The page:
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Wednesday’s Words of Wisdom

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“The greatest mistake you can make in life is to be continually fearing you will make one.”

– Elbert Hubbard

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Wednesday’s Words of Wisdom

“If you don’t underestimate me, I won’t underestimate you.”

– Bob Dylan

2

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Wednesday’s Words of Wisdom

Teaching is really very, very important. I always tell my students that you should find an opportunity to teach. When you teach others, you teach yourself.

– Itzhak Perlman

perlman quote

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Upcoming Programs in Ohio and Beyond

ohio mta logoSome months back, I submitted a proposal to speak at the Ohio Music Teachers Association (affiliated with MTNA) 2014 state conference.  I was thrill to learn it was accepted!  

If you live in Ohio, you may want to consider attending this conference even if you are not a member of OhioMTA / MTNA.  This year, it is being held in Wilmington College on October 16-18, 2014.  The main speakers will be Louis Nagel and Julie Jaffee Nagel.  It’s going to be a great conference!  Learn more here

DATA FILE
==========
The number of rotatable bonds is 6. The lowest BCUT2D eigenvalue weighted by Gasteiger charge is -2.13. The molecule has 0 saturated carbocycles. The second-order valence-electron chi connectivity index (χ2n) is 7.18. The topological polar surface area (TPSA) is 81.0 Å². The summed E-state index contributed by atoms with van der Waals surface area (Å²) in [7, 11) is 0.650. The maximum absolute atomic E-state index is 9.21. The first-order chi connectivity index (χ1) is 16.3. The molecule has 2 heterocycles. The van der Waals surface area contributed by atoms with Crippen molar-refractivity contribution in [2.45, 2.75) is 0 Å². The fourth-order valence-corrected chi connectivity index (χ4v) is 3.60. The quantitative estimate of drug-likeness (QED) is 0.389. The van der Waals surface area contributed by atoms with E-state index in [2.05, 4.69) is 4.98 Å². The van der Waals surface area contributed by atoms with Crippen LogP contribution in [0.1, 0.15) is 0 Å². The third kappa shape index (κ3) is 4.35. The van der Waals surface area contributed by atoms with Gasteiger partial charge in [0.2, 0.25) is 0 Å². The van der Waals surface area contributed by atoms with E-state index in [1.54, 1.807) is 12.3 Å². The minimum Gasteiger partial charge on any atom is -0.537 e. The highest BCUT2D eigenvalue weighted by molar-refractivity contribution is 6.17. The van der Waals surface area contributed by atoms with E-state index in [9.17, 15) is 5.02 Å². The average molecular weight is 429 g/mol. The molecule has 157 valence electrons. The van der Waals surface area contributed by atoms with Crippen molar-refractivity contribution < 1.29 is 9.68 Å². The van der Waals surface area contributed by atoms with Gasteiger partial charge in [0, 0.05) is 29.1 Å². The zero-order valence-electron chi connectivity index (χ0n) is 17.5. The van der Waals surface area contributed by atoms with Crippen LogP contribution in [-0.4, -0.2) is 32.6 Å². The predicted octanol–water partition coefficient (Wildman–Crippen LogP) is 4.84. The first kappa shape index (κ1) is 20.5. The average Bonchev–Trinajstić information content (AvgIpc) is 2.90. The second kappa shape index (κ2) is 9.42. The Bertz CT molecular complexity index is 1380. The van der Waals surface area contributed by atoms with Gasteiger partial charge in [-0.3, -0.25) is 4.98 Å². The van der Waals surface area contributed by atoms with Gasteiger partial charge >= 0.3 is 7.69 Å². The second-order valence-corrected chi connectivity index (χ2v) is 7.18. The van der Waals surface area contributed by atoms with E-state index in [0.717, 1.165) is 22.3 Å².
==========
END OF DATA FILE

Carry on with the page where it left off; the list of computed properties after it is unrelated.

Here is the info about my session:

Albums for the Young: A History & Overview of the Genre

Influenced by the emergence of children’s literature in the 18th century, Robert Schumann composed the groundbreaking Album for the Young Op. 68, a set of piano pieces intended for children to play. This presentation will discuss the circumstances that influenced Schumann to publish his Album for the Young and the extent of his influence on later composers who composed in this new genre. Attendees will hear samples from well-known and little-known collections of music for children and will receive a handout with a list of Albums for the Young by various composers.